There’s electricity on the streets of Coquitlam – or at least, there soon will be.
Seven months after first consideration, Coquitlam gave the green light to a pilot project that will soon allow e-scooters to zip down Coquitlam streets at least until April 2024.
Riders must be 16 or older and the scooter isn’t allowed to hit speeds faster than 24 kilometres per hour. Riders do not need a driver’s licence.
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The change garnered enthusiastic support from Coun. Teri Towner, who suggested she would likely support an e-scooter share in the city.
“I’m really looking forward to this, it’s definitely an evolving form of sustainable transportation,” Towner said.
The pilot project is part of a provincial initiative slated to wrap up in April 2024. After that, the pilot could be scrapped, extended, or the province could permanently change road rules around e-scooters.
E-scooters would be allowed to operate on any city street with a speed limit of 50 km/h or slower, provided they stay either in a bike lane or as near as possible to the right side of the street as possible. E-scooters are not permitted on sidewalks.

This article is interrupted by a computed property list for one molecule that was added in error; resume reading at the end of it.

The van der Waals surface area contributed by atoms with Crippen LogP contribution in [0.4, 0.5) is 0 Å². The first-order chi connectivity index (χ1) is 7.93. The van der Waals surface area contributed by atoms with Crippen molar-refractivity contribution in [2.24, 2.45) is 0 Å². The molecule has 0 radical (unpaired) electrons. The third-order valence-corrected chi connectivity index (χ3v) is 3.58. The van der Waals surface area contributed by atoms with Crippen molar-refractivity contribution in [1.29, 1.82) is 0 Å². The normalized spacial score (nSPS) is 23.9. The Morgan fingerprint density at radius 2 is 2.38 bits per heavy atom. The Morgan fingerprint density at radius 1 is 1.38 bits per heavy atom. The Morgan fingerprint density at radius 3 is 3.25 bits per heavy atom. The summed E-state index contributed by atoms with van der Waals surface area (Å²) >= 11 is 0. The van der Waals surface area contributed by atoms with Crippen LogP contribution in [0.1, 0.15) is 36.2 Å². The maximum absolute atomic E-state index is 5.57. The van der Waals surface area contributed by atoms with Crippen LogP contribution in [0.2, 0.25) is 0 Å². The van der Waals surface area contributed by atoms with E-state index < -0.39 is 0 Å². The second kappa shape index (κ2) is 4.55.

On streets with speed limits above 50 km/h, e-scooters would be confined to bike lanes or other multi-use paths.
Based on Interior Health data, there is an injury in 0.025 percent of trips.
E-scooter accidents are likely attributed to “the first couple of trips by new riders,” according to Vancouver Coastal Health’s research.
ICBC has a record of four traffic collisions involving an e-scooter, according to a Coquitlam city staff report.
Fines of as much as $1,000 can be levelled against riders who veer on a sidewalk, ride without a bell, or ride while wearing headphones.
E-scooters are meant to boost transit use by serving as a first- and last-kilometre transportation option, according to a city staff report.
Based on survey results in Kelowna, 33 percent of e-scooter trips replace car trips.
What counts as an e-scooter?
By definition, a scooter can weigh as much as 45 kilograms with a maximum speed of 24 kilometres per hour. Scooters must be equipped with light as well as a bell and a horn.
The pilot doesn’t apply to hover-boards, regular scooters, limited speed motorcycles, mopeds, electric skateboards, or one-wheels.
The bylaw amendment requires one more formal vote from council.